Going for boeing
Boeing’s Starliner space capsule is supposed to start ferrying astronauts to the International Space Station in 2018. I’ve worked on the program for a little more than six years. My main job is to make sure the craft and the space suit we’re designing work well together. Sometimes that means I get to test it out for myself.
One of the first things I worked on was waste management— specifically, figuring out how astronauts will relieve themselves when they’re stuck in the suit, either on the launchpad or while waiting to reach orbit. Initially we tried out a system, worn like underwear, that can wick waste fluids from the body. We didn’t know if it could pump all the urine it captured into a bag and keep it there so it didn’t spill all over the capsule, or leave astronauts soggy.
My boss invited me to participate in the test. He knew I’d be excited, but I didn’t quite know what I was getting into. I had to pretend to pee in space. To do that, I put the underwear with the pump and the bag on underneath my regular clothes. Then I had to recline, as if I were seated in Starliner. So I’m sitting there in my work clothes—along with my boss, who was serving as the male test subject—and the engineer running the show was just like: “Go. Pee.” I said, “I can’t look at you and just start peeing!”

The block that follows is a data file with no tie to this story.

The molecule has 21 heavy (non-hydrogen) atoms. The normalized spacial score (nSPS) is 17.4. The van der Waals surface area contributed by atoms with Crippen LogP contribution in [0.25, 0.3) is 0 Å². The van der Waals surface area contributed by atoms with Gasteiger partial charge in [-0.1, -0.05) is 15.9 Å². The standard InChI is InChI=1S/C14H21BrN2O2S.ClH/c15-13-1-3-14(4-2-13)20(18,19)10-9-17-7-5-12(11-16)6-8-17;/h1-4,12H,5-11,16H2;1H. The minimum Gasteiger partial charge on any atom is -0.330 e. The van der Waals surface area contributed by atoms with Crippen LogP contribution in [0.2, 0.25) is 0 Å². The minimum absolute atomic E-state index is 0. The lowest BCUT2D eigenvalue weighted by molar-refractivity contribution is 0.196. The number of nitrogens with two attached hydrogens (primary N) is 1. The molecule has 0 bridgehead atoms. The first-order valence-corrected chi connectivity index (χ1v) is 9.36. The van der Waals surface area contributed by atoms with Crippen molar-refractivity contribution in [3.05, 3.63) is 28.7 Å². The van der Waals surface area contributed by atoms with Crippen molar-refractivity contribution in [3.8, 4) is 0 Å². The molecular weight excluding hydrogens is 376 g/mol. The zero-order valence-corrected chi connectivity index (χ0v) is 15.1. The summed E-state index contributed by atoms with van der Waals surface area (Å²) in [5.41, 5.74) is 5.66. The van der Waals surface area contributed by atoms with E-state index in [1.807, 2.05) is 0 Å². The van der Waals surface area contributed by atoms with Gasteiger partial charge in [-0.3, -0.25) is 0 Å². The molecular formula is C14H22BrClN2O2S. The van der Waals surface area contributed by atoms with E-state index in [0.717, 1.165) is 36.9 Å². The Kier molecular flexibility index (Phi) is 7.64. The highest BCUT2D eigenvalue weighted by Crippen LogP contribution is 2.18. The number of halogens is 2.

But I did. I actually had to do it three times—back to back. We had to make sure the system would hold up if astronauts were stuck in the capsule during a launch delay. I drank a lot of water that day.
At my job, we all do unusual things in the name of testing. They’re the kinds of things you wouldn’t do at any other job. It’s definitely fun.
Luckily, the pump worked and kept me clean and dry. But I had brought an extra pair of work clothes. Just in case.